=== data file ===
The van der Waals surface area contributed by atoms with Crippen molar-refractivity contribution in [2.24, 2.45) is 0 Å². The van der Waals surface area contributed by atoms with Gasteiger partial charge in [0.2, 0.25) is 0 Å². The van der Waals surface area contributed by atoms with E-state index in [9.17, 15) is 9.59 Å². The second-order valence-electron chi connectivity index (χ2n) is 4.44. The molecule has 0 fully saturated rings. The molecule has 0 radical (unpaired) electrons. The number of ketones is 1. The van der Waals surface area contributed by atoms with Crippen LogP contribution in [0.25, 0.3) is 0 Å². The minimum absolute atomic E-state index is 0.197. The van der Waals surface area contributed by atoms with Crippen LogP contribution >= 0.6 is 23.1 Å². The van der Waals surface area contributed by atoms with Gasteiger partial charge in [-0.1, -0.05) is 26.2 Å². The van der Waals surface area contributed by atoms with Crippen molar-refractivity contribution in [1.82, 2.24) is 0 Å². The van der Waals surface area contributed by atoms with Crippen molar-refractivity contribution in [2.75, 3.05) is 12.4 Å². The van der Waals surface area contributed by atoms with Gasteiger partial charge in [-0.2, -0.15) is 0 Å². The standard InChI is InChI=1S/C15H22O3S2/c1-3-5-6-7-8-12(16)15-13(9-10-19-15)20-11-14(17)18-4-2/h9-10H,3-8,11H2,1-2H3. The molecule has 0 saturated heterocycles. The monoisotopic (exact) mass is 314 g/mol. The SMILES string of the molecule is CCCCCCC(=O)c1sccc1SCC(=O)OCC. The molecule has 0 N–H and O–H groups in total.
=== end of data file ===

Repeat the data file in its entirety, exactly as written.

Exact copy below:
The van der Waals surface area contributed by atoms with Crippen molar-refractivity contribution in [2.24, 2.45) is 0 Å². The van der Waals surface area contributed by atoms with Gasteiger partial charge in [0.2, 0.25) is 0 Å². The van der Waals surface area contributed by atoms with E-state index in [9.17, 15) is 9.59 Å². The second-order valence-electron chi connectivity index (χ2n) is 4.44. The molecule has 0 fully saturated rings. The molecule has 0 radical (unpaired) electrons. The number of ketones is 1. The van der Waals surface area contributed by atoms with Crippen LogP contribution in [0.25, 0.3) is 0 Å². The minimum absolute atomic E-state index is 0.197. The van der Waals surface area contributed by atoms with Crippen LogP contribution >= 0.6 is 23.1 Å². The van der Waals surface area contributed by atoms with Gasteiger partial charge in [-0.1, -0.05) is 26.2 Å². The van der Waals surface area contributed by atoms with Crippen molar-refractivity contribution in [1.82, 2.24) is 0 Å². The van der Waals surface area contributed by atoms with Crippen molar-refractivity contribution in [2.75, 3.05) is 12.4 Å². The van der Waals surface area contributed by atoms with Gasteiger partial charge in [-0.2, -0.15) is 0 Å². The standard InChI is InChI=1S/C15H22O3S2/c1-3-5-6-7-8-12(16)15-13(9-10-19-15)20-11-14(17)18-4-2/h9-10H,3-8,11H2,1-2H3. The molecule has 0 saturated heterocycles. The monoisotopic (exact) mass is 314 g/mol. The SMILES string of the molecule is CCCCCCC(=O)c1sccc1SCC(=O)OCC. The molecule has 0 N–H and O–H groups in total.